I sternly believe that when it comes to cooking, we should be curious to learn and grow with experimenting with diverse cuisines, experiencing new spices and flavours and cooking styles. It makes us grow and evolve and enable us to understand the fundamental and foundations of the different cuisines, which they are based on and like Thomas Keller says, “once you understand the foundations of cooking, whatever kind you like, whether it’s French or Italian or Japanese, you really don’t need a cookbook anymore”.
Grilled Turkish kebabs loaded with Turkish spice and freshness of the parsley and mint are served on a bed of Turkish tomato salsa and tatziki cucumber sauce. These wraps will make you go all ga-ga for them. A hearty meal with simple and light flavours.
1. Chicken thigh mince with fat -500g
2. Flat Bread — 4-8
1. Tomato — 2
2. Red Onion — 2
3. Salt — A pinch
4. Sumac — 2 tsp
5. Parsley chopped — ½ cup
6. Black pepper — ½ tsp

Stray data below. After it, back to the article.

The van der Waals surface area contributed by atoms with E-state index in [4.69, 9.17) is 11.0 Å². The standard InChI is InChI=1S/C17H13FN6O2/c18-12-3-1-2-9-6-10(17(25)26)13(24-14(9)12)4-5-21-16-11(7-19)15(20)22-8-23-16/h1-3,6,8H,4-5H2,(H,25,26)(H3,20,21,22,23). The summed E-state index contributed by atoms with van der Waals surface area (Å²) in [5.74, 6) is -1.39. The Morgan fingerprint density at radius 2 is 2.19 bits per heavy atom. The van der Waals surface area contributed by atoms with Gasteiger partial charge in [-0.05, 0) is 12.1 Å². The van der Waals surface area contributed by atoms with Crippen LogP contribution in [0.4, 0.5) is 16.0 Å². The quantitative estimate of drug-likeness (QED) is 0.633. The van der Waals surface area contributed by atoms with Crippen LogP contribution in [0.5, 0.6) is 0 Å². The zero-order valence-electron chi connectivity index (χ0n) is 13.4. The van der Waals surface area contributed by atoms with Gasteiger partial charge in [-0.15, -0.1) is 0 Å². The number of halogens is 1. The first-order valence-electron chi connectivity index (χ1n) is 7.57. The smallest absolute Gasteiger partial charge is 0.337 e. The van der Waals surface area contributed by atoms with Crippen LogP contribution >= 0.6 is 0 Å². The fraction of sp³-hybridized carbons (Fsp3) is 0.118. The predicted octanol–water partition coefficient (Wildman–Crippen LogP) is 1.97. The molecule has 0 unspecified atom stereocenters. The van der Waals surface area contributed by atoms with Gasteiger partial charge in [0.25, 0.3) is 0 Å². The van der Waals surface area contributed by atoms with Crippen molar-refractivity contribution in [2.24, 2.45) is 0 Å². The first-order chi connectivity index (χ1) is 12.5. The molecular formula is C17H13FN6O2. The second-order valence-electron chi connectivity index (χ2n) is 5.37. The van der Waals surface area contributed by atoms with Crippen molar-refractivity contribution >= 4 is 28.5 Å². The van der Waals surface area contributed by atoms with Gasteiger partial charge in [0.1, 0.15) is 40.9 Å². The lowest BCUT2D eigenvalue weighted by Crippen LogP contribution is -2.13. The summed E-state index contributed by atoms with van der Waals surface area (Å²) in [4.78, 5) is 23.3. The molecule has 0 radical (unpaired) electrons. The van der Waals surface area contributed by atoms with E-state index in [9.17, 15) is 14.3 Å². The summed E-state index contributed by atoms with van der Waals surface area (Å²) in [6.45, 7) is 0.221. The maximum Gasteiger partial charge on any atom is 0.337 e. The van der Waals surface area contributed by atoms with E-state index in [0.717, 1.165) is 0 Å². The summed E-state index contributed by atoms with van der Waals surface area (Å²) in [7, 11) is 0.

7. Lemon juice — 2 tsp
8. Mint — ½ cup
Tatziki Yogurt Sauce
1. Cucumber — ½ cup
2. Yogurt — 1 cup
3. Crushed garlic — ½ tsp
4. Sumac — 1 tsp
5. Olive oil — 2 tsp
6. Salt — A pinch
7. Black Pepper — ½ tsp
Turkish Kebab Spice
1. Salt — 1 tsp
2. Sumac — 2 tsp
3. Black Pepper — 1 tsp
4. Cumin Powder — 1 tsp
5. Cayenne Pepper — 1 tsp
6. Crushed Garlic — 1 tsp
7. Cinnamon Powder — 1 tsp
8. Nutmeg Powder — ½ tsp
9. Fresh parsley chopped — 1cup
10. Onion crushed — 2
1. Prepare the Kebab
a. In a bowl, mix together, the chicken mince with the Turkish Kebab Spice Mix.
b. Add the onion in the blender and blitz it to a rough paste and add to the chicken mince.
c. Shape the kebabs in oval shapes.
d. Grease the fry pan with a little oil and grill the kebabs until cooked through.
e. Set aside and cover.
2. Prepare the Turkish Salsa
a. Slice the tomatoes.
b. Slice the onions.
c. Chop the parsley and mint.
d. In a bowl, add the tomatoes, red onions, parsley and mint and season with salt, pepper, sumac and a little lemon juice. Set aside.
3. Prepare the Tatziki Sauce
a. Dice the cucumber into small cubes.
b. In a bowl, add yogurt, salt and pepper, sumac, olive oil and crushed garlic.
c. Add the cucumber and mix to combine.
4. Assemble the wrap
a. Warm up the Flat bread.
b. Add a layer of Turkish salsa and top it with tatziki sauce.
c. Place two kebabs on top.
d. Roll the wrap and wrap in parchment paper or foil paper.
e. Serve warm.